As photography became something that anyone could do and as traditional artists no longer needed to replicate real objects to be successful, technique lost its place to concept. Where once to become a successful artist required innate talent and years of intense training to learn the skills required, now the concept or meaning of the work became the focus. Paintings can be made with stencils, sculptures can be made out of ‘found objects’, and some art requires only selection – enter the ‘readymade’.

Fountain by Marcel Duchamp photographed by Alfred Stieglitz in 1917
Fountain by Marcel Duchamp photographed by Alfred Stieglitz in 1917

In 1917 when Marcel Duchamp submitted a “readymade” urinal to the first exhibition of the Society of Independent Artists he was posing questions about what constitutes art and what makes someone an artist. Duchamp was ahead of his time. The original urinal was denied entry into the show by the Society, it was photographed by Alfred Stieglitz, and after kicking around Duchamp’s studio for a while, was thrown away. The real interest in Duchamp’s ideas arose much later, in the 1950s and 60s. (Remember that Warhol created his Brillo boxes in 1964.)

Duchamp’s profile in art circles rose dramatically in the 1950s and 1960s, not least as a new generation of artists identified his dada-period works as precedents for their own. In 1963 the Pasadena Art Museum organised the first retrospective of Duchamp’s work. …Duchamp authorised a number of replicas of his original readymades, many of which had been lost. He authorised replicas of Fountain in 1950 and 1963. In 1964 the Galleria Schwarz reproduced Fountain, along with other dada-period works by Duchamp, in an edition of eight, fabricating the objects on the basis on the Stieglitz photograph and working closely with Duchamp.

Fountain, Marcel Duchamp, Tate

In 1964 Andy Warhol is again asking the questions of what is art and who is an artist. He has taken Duchamp’s original ideas and modernized and refined them. Instead of merely selecting actual readymade commercial items he constructed completely new works that are indistinguishable from the objects they are patterned after. He does it at a time when people like Danto are ready to wrestle with these kinds of ideas. Warhol’s Brillo boxes weren’t just photographed and then thrown away. They changed art forever.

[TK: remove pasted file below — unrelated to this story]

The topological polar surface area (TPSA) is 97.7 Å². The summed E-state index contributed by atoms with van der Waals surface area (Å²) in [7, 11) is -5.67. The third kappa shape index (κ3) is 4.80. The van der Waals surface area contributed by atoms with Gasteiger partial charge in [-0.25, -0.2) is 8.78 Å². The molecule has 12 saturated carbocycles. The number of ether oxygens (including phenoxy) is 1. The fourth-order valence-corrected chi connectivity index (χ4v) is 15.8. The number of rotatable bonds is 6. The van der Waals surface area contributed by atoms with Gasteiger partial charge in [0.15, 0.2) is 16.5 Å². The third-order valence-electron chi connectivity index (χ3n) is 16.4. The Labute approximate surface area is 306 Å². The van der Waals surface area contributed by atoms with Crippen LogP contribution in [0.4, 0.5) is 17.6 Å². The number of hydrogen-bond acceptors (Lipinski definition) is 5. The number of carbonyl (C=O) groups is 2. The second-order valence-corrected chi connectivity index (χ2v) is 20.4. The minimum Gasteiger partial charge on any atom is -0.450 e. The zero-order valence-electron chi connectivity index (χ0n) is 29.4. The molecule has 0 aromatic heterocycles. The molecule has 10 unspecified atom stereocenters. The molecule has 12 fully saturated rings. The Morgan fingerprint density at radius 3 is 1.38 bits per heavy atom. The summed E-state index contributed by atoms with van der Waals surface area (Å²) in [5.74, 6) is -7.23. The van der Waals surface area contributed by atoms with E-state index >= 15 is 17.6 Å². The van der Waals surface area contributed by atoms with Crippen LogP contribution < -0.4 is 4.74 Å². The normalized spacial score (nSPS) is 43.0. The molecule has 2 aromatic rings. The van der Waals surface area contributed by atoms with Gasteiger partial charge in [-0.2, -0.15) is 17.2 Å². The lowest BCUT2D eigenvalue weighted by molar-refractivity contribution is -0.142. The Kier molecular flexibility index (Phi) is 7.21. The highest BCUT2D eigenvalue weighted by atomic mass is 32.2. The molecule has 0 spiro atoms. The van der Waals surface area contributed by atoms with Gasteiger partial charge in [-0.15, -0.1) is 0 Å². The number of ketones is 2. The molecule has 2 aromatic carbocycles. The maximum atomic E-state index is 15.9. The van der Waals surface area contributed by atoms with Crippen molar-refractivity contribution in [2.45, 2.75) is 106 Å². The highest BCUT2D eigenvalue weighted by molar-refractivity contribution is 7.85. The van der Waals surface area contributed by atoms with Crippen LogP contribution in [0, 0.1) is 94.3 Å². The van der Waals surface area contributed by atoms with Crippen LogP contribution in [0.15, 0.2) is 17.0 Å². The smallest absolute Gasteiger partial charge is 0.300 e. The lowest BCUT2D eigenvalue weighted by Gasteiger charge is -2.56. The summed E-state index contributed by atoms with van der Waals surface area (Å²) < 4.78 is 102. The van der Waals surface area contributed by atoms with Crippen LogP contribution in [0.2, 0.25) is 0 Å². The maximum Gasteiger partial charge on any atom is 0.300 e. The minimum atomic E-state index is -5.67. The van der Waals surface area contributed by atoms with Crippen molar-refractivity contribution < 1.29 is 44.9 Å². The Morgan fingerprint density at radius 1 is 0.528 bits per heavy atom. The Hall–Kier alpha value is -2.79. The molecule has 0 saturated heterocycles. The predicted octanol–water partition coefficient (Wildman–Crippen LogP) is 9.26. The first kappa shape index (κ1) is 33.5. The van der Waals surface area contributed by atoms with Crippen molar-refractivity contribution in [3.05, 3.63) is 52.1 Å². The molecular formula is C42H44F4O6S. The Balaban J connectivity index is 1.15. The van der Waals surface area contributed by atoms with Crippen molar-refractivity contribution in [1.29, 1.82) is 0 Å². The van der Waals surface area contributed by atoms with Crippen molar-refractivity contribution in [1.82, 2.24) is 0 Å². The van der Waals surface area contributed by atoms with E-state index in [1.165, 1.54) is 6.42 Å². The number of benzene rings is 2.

Danto explains:

The Sixties saw a number of artistic movements emerge – Pop Art, Minimalism, and Conceptual Art, for example. Each of these made possible works that were, to say the least, philosophically puzzling… it began to seem that anything could be a work of art, as long as some theory could be invoked under which its status as art were explained, so that one could not tell by looking at something, whether it was a work of art or not. Meanings, after all, are invisible. One could not tell, by looking, if something had a meaning or what meaning it had.

Photography to Philosophy: Two Moments of Post-Traditional Art – Arthur Danto

Danto’s declaration in his 1984 essay about the ‘end of art’ didn’t mean that there would no longer be any artists or that people would stop creating art works. What he meant was that it was the end of formalized art. There will be no more great art movements. There is no more need for Cubism or Impressionism to tell us what art should and shouldn’t be – no more need for Art with a capital A. An artwork can be anything now. You want to paint like Rembrandt? Go nuts! You want to silk screen some boxes to make them look like packing boxes? Knock yourself out.

But if art can be anything created by anyone because there are no formalized rules, then how do we decide what constitutes an actual artwork that we should put in a museum and what is just a cardboard shipping container that we should send to the recycling center?

Danto had an idea about that which he refined over the years and eventually reduced to two conditions that make something art.

The work must have content or meaning and it must embody that meaning in some appropriate manner.

So a real Brillo shipping container IS NOT art because it has no meaning. It is just a container used to ship products. A replica of a Brillo box created by Warhol IS art because although it looks like a normal shipping container, it was created for the purpose of conveying a concept or meaning (posing the question of what is art) and its form (looking like a Brillo box) is what makes it able to convey those concepts.

Overall I agree with Danto’s two conditions. Lately I’ve tried to apply them to the art works that I see. I look at a painting or a photograph and I think about what the meaning might be and how well I think it conveys that meaning. This exercise has taught me some things.

One thing that I’ve learned is that the relative values that individuals place on an art work can and often do vary wildly. In the past when we judged art based on the skill of the artist, it was relatively easy to come to an agreement about what is good art and what is bad art. Painting like Rembrandt – good. Painting like me – bad. Very few people would disagree.